Towards the end of my protest, “Hancock” came up to me and, rather
sotto voce, asked me if I’d audited what was in my flyer, which by then,
in order to ask this question, he must have read. I said I had indeed audited
OT III, that my conclusion was that it didn’t work and was complete quackery,
and, most importantly, that the auditing not working made me a “Suppressive
Person.” Declaring OT III to not work didn’t win any brownie shirt
points with him, of course, and he muttered something about my being an SP explaining
everything, then he wandered away for good.
At one point another
Scientologist, who acted like he was OSA
Vancouver’s solution to the Gerry Armstrong problem, showed up and began
to engage me. One of his targets, it seemed obvious, was to pull me into talking
with him and “handling” him instead of engaging and warning the wog
visitors to the library and the display. I didn’t fall for his efforts at
engaging conversation, however, but maintained a comm line with him as feasible,
as I also continued my successful action engaging the wogs that the cultists were
luring in to their anti-mental health display. I didn’t get a really good
photo of the guy, and he avoided having a really good photo taken, but these pics
may be helpful for identification purposes.
He complained to me at one point that he found my calling Scientologists “clams”
was insulting. I said that it’s in response to Scientology calling us wogs
“wogs,” and that I use “clams” as a simple step in a campaign
to get Scientologists to stop their crusade of hatred, bigotry and attacks against
wogs. I said that when Scientology strips from its “scriptures” all
mentions of wogs and all hatred of wogs, then it would be appropriate for wogs
to cease calling clams clams. He asked if I knew where the term “wogs”
came from, and I said I did. He said that “wog” is an insult, and
that he never uses the term because it is insulting. Having a number of times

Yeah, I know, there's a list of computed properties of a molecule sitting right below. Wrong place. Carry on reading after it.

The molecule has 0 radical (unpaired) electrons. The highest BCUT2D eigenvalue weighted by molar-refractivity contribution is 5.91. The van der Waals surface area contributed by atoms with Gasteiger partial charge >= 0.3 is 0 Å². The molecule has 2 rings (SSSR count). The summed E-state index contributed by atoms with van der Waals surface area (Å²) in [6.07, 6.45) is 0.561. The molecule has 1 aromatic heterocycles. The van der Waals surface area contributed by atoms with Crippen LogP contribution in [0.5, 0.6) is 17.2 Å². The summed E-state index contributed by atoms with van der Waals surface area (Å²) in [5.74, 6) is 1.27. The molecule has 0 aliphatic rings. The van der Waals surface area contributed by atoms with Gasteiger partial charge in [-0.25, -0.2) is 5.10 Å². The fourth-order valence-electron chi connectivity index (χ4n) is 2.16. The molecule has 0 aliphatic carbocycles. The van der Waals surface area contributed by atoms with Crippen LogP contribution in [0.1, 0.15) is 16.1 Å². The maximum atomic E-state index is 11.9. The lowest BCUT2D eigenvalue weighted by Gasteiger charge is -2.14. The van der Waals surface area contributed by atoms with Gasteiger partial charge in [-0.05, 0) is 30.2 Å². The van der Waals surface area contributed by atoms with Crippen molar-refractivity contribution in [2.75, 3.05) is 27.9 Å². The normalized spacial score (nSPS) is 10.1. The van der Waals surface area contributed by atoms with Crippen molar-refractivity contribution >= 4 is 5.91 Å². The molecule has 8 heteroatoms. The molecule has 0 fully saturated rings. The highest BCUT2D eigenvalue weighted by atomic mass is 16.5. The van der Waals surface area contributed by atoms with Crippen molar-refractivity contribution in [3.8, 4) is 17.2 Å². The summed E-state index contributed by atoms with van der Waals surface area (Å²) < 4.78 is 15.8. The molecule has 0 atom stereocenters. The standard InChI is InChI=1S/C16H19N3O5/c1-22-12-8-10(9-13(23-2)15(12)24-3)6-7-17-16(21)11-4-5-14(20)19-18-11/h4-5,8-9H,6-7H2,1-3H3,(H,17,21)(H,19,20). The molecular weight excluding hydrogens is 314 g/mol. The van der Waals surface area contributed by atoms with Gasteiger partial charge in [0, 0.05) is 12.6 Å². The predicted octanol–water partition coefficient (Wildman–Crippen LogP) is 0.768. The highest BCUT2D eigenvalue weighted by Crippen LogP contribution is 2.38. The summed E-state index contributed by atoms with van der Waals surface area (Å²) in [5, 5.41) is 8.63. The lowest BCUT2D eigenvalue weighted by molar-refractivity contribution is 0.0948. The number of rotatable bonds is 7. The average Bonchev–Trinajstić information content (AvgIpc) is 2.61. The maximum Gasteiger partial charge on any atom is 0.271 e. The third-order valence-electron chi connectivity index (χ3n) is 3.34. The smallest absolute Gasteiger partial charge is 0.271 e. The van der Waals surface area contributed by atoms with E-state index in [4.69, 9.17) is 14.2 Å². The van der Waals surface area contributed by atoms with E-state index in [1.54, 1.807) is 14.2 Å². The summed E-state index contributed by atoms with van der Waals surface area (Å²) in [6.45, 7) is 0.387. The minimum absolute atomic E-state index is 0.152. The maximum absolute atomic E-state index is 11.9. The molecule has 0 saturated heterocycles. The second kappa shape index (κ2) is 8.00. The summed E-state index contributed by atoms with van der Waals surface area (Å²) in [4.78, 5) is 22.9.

before heard this risible claim, which is itself insulting, that a Scientologist
never used the term “wog” because it’s insulting, I laughed
and carried on protesting.
The guy said at one point that I appeared to be very knowledgeable about Scientology,
and that my use of Scientology terms showed that I still used Scientology. I explained
that his evaluation was wrong, and the same black PR of Scientology’s opponents
that the cult’s ops and dupes run on the Internet. I explained that Scientologese
is simply another language, and that it’s very helpful to know multiple
languages, and to use the language of the subject, such as Scientology, that a
person is criticizing or opposing. I am fluent in both English and Scientologese,
which is a tremendous asset in opposing the war of attrition that Scientology
wages upon good people. The fact that a person knows German or the terms of Nazism
and uses this language and argot in his opposition to German Nazism does not mean
that the person is in a Nazi “mindset.” It takes a stupendous pile
of pretended stupidity, for the purpose of generating a “basis” to
attack the person, to insist he is in such a “mindset.”
I razzed the guy a bit about his patent pretended stupidity on a number of
topics in which he tried to engage me, and he protested that he wasn’t pretending.
I also objected to his attempts to patronize me, and to some ridiculous questions
he asked to try to get some “win” against me. He wanted to know if
since I objected to Scientology’s anti-psychiatry display, was I therefore
in favor of forced drugging, electro-shocking and brain surgery on people. I said
that there is no doubt that there are problems and abuses in the wog mental health
field, but I objected to his cult’s blowing these problems and abuses out
of proportion, and even inventing them, to divert attention from and prevent the
addressing and correction of the problems, abuses and crimes in Scientology.
What this guy was attempting to do with me, and what Scientology and Scientologists
are doing with CCHR and their mad vilification and eradication campaign against
legitimate mental health field practitioners, is in compliance with Hubbard’s
directives that Scientologists fight their war on their victims’ territory.
It is bad warfare to fight battles on your own terrain, in your own subject
area. It is not good to fight in the territory of allies. Fight battles wherever
possible only on enemy terrain, in and about his subject and his people, not ours.
You can gauge your relative success by this. When all your battles are fought
on his terrain, you are winning.
Legitimate opposition to Scientology fraud, abuses and criminality fights the
war on the cult’s terrain, and actions that attack the legitimate opposition
serve Scientology’s purposes by shifting the battlefield to the terrain
of the cult’s enemies, its victims.
During our conversation, and in response to my criticisms of Scientology abuses